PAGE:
In 2015, the Washington Nationals signed ace Max Scherzer to a seven-year, $210 million contract in free agency. As a part of that contract, Scherzer is slated to receive deferred payments totaling $15 million from 2022 to 2028. Scherzer is scheduled to become a free agent following the 2021 season and has certainly done well for himself throughout his MLB career. The Nationals pitcher is 36, so he could certainly play a few more seasons, but regardless, he'll continue to receive a nice chunk of change from Washington.
Let's just say that the New York Mets don't exactly make the most sound financial decisions. Much like Bobby Bonilla, Bret Saberhagen hasn't played for the franchise since the 1990s, but still manages to get paid by the Mets. In December 1991, Saberhagen was traded to the Mets and his tenure with the team was disappointing for the most part. As part of his contract with the Mets, Saberhagen will receive $250,000 per year in deferred payments from 2005 until 2029.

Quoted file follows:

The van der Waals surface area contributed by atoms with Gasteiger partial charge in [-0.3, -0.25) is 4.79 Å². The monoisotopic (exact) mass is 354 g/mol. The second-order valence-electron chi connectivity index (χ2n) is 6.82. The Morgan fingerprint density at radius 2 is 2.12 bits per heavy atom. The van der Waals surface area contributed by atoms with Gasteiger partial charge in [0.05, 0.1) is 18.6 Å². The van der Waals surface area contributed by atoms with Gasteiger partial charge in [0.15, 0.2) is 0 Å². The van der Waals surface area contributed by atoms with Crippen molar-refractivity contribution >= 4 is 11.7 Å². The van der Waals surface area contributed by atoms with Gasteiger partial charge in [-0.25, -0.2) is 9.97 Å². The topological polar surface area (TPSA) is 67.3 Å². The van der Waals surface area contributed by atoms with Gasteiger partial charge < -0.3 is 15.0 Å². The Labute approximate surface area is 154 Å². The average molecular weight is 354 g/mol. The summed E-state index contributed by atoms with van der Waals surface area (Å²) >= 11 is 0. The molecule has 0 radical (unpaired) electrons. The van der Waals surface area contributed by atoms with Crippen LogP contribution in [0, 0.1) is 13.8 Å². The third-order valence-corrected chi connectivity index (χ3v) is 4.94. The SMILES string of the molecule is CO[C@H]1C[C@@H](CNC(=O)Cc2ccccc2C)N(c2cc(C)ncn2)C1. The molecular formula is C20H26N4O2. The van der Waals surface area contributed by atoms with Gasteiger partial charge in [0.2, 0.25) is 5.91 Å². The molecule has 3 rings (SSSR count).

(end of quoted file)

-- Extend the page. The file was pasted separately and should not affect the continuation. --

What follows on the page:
After being traded from the Texas Rangers, Baltimore Orioles first baseman Chris Davis led the MLB with 53 home runs in 2013. Davis was signed to an insane seven-year, $161 million contract by the Orioles and, looking at it now, it's one of the worst deals that the league has ever seen. As a part of the contract, Davis will receive $3.5 million annually in deferred payments from 2023 to 2032. In addition, Davis will receive $1.4 million a year from 2033 to 2037 and will be 51 by the time the payments are satisfied. Following the extension in 2016, Davis hit under .200 in three of his final five seasons with the Orioles and will miss the entire 2021 season due to hip surgery.
In 2013, the Chicago White Sox signed slugger Paul Konerko to a one-year, $2.5 million deal for another season with the franchise. As a result, Konerko is receiving $1 million annually from 2014 until this year. Konerko did have an impressive career with the White Sox as he hit .279 and 439 home runs.
That's right, it's not just MLB franchises that hand out these types of contracts. Kevin Garnett is one of the greatest players in NBA history. In addition, he did pretty well for himself from a financial standpoint. The Boston Celtics are paying Garnett $5 million per year until 2024, which will net him an additional $35 million even after his career is over. The Celtics did win an NBA title and Garnett was a big reason for that. However, Garnett retired in 2016, so it wasn't exactly a sound financial decision for Boston.